Basic knowledge

Sample types




In a variation we draw k elements out of a set of n elements. The ordering in the resulting list of k elements is important.

Explanation
n: Number of objects in the set
k: Number of drawings = elements in the result list

If every element in the set can only be drawn once, then it is a variation without repetition (w/o-rep).
Formula:
Example:
A horse race with 10 horses takes place. How many possibilities are there for the first three places?
Solution:

Example with urn model:
A contest with 10 participants takes place. How many possibilities are there for the top 3?


If every element in the set can be drawn multiple times, then it is a variation with repetition (w-rep)
Formula:
Example:
How many possibilities are there to form a word with 5 letters from the alphabet?
Solution:

Example with urn model:
A 4-digit bike lock allows to set each digit to one of the values 0 to 9. How many possible codes exist?
In a combination we draw k elements out of a set of n elements. The ordering in the resulting subset of k elements is unimportant.

Explanation
n: Number of objects in the set
k: Number of drawings = elements in the result subset

If every element in the set can only be drawn once, then it is a combination without repetition (w/o-rep).

Formula:

Example:
Lotto 6/49: Count the number of possible outcomes!
Solution:


If every element in the set can be drawn multiple times, then it is a combination with repetition (w-rep)

Formula:

Example:
We draw 3 times out of an urn with 6 balls and return each time the ball drawn into the urn.
Solution:

Example with urn model
A fruit seller packs bags of 10 fruits from 4 different types of fruits as a special offer. How many differing bags of fruit are possible?

Solution:

n-1 is the number of separator sheets needed in order to separate in the ordered list of objects, e. g. AA|BBB|C|DDDDD the (here: 4) object classes. This is the reason for „n-1“ in the formula.

Special topics

Permutation is a special form of variation, where all n elemnts are drawn w/o repetition (n=k).

Example:
In a treasure hunt game all 5 stations have to be reached. The set of stations n is 5, thus k is 5 as well, since all stations have to be reached.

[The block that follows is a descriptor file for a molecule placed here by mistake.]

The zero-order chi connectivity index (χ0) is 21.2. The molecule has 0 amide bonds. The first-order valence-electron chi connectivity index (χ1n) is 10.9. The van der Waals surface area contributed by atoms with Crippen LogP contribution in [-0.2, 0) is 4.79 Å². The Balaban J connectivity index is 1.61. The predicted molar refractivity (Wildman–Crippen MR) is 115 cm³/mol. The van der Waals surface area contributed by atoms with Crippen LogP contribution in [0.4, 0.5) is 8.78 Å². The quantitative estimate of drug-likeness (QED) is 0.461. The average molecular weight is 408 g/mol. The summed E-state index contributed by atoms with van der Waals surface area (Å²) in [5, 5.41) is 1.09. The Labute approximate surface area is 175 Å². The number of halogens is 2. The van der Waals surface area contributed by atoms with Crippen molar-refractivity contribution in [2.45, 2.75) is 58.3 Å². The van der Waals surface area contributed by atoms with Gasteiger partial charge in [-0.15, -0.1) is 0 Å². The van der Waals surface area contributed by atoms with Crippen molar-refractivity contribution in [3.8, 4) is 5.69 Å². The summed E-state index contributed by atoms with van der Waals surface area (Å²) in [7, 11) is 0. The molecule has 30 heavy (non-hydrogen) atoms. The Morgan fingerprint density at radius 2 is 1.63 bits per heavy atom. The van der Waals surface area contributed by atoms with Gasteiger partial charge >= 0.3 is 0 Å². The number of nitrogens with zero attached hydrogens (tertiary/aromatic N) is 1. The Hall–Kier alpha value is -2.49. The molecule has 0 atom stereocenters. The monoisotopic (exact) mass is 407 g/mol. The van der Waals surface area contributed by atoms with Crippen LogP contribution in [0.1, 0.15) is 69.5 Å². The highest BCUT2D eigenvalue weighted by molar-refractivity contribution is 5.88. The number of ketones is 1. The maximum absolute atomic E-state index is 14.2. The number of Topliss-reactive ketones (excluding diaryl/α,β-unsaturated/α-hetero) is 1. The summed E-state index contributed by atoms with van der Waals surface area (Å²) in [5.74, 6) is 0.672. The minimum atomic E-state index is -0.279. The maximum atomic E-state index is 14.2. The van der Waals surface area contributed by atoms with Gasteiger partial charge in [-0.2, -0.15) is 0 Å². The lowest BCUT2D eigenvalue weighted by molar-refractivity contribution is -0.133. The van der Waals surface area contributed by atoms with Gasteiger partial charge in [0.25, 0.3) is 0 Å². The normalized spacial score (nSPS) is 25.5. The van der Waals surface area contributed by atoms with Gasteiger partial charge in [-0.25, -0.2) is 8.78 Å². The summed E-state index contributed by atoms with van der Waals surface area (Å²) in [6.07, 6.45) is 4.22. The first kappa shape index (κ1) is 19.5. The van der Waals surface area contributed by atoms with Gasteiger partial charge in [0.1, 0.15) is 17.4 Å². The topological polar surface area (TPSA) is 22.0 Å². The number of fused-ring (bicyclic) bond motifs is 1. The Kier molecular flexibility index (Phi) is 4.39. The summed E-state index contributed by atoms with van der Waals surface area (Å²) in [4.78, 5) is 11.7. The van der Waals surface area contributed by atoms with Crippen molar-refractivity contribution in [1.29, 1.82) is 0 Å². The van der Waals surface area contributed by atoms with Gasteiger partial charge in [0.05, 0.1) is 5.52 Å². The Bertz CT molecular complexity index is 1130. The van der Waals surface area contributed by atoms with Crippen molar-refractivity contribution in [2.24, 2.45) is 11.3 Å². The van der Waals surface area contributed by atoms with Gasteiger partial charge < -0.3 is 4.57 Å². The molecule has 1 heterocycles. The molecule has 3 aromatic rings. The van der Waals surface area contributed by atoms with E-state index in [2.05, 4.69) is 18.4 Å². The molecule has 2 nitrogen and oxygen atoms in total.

With Laplace probability, all events of an experiment have the same probability.
P(A) = Number of events which satisfy condition A = desired events
Number of all possible events possible events


Example:

How high is the probability to roll a 4 with a six-sided dice?
P({4}) = 1/6

How high ist he probability to roll a 3 or a 5 with a six-sided dice?
P({3, 5}) = 2/6

n! is read „n-factorial“.
Formula: n! = 1 ∙ 2 ∙…∙ n, n ∈

Example:
5! = 1 ∙ 2 ∙ 3 ∙ 4 ∙ 5

Special rule:
0! = 1

For n, k ∈ ∪ {0} with k ≤ n the binomial coefficient is defined as:

(The last rule holds only for k > 0.)
Example:


A few rules
Sum rule
There are n elements with property a and m elements with property b. The a and b properties cannot be taken or occur at the same time. Therefore, there are n+m possibilities to select one object with property a or b.
Example:
In a car rental company there are 3 small cars and 7 middle-sized cars. When you need to choose one of the cars, you have in total 3+7 possibilities to choose.
Product rule
If a problem can be divided into 2 subproblems which are executed one after another, and if there are n possibilities for the 1st subproblem and m possibilities for the 2nd subproblem, then there are n*m possibilities in total.

Example:
There are 3 routes from Gummersbach to Cologne and 4 routes from Cologne to Aachen. Then there are in total 3*4 = 12 possible routes from Gummersbach to Aachen.